Prenatal diagnosis using cells obtained from the developing conceptus can provide critical information about obstetric pathophysiology and fetal genetics. This information can be utilized to anticipate genetic disorders brought about by heredity or chromosomal errors that increase with maternal age. The most common methods of retrieving fetal tissue for prenatal diagnosis, amniocentesis and chorionic villous sampling, are invasive, with a risk of fetal loss. Additionally, they are not available before 9-14 weeks of pregnancy. However, fetal trophoblast cells migrate from the placenta into the cervix as early as 3 to 4 weeks after fertilization, when most pregnancies are first detected. The proposed investigation will build upon past success in refining a minimally invasive method to recover fetal cell from the cervix that is essentially identical to a PAP test. We can reliably collect and identfy trophoblast cells in specimens obtained by transcervical sampling (TCS) from pregnant women early in the first trimester. Furthermore, we can isolate the trophoblast cells free from resident maternal cervical cells by immunomagnetic affinity separation to be used for genetic analysis of fetal DNA.
In Specific Aim 1, the fetal DNA will be validated by short tandem repeat (STR) profiling and comparison to blood samples from the mother and corresponding neonate (N=50). Single cell approaches adapted from preimplantation genetic screening will identify individual fetal cells in heterogeneous isolates. Microgram quantities of DNA from individual cells generated by whole genome amplification (WGA) will be used for STR profiling and saved for further genetic analysis. Structural chromosomal anomalies cause birth defects and are a high priority for prenatal genetic testing.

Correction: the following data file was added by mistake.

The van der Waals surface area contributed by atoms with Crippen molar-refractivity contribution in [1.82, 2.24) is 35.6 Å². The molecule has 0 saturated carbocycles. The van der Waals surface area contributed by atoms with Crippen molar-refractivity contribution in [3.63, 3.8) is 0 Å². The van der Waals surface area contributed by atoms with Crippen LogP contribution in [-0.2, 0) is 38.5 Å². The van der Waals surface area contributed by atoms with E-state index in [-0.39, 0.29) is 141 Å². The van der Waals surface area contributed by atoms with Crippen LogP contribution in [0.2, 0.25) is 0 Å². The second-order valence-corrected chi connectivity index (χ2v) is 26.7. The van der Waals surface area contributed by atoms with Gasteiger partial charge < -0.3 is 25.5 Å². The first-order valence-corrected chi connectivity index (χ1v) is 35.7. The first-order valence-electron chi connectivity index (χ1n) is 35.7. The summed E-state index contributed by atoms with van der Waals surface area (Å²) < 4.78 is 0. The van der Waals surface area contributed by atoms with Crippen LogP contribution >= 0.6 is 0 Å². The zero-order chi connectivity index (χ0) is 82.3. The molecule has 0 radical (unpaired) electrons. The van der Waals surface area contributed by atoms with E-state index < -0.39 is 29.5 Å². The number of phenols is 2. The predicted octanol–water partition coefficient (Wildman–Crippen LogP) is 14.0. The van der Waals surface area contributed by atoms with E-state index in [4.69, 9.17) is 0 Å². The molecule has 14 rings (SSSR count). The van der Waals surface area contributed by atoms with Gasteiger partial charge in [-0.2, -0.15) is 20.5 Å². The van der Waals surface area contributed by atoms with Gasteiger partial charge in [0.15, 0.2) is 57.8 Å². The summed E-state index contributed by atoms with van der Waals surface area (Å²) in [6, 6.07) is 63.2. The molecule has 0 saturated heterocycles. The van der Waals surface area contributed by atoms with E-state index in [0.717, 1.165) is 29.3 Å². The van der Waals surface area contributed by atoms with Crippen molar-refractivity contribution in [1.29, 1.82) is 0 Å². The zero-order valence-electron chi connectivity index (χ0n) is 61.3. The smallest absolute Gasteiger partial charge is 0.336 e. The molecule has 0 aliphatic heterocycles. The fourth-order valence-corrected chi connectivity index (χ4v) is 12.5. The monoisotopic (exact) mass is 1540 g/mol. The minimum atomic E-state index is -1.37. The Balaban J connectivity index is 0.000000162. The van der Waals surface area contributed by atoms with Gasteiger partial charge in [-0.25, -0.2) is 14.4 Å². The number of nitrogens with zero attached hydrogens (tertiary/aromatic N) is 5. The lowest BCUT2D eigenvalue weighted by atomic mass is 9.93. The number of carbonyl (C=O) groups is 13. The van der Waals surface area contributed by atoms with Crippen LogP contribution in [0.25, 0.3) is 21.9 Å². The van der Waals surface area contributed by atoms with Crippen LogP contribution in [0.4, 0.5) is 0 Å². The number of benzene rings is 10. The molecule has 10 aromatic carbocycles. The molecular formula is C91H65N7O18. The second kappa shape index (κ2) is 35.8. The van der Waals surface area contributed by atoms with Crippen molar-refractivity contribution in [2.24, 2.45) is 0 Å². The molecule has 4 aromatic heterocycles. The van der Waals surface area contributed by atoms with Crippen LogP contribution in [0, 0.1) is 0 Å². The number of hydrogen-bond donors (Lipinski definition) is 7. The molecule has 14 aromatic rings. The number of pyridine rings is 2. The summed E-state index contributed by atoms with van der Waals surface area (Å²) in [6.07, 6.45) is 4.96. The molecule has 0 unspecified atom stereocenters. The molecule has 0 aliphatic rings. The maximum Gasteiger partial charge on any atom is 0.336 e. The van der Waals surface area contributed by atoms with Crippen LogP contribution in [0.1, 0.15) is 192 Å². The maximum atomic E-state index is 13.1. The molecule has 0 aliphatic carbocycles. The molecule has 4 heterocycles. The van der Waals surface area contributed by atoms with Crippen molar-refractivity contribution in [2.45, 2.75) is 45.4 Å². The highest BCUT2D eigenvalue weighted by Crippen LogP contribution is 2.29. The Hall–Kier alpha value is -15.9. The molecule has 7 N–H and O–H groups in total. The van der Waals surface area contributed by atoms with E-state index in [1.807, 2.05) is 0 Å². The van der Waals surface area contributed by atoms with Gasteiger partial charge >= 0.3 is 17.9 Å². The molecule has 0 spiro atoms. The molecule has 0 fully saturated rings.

In Specific Aim 2, the utility of trophoblast cells obtainedby TCS for chromosomal analysis will be examined by considering the hypothesis that these placenta-derived cells accurately report the status of chromosomes in those fetal cells that develop to form the neonate. Amplified fetal DNA from samples studied in Aim 1 will be compared to neonatal DNA by comparative genomic hybridization to determine the numerical status of all 24 human chromosomes. These studies will establish the limitations of TCS for providing reliable genetic information on the fetus during the first trimester. The methodologies developed in this investigation could eventually establish clinical tests that use TCS, providing information on the genetic status of the fetus before development has progressed beyond the first two months.
This research could provide major public health benefits by introducing a safe, minimally invasive method to capture fetal cells at the beginning of pregnancy for cellular and genetic study. The utility of this procedure for chromosome analysis will be investigated to develop prenatal genetic diagnostic tests that would provide immense opportunities for improving the health and well-being of mothers and their babies.
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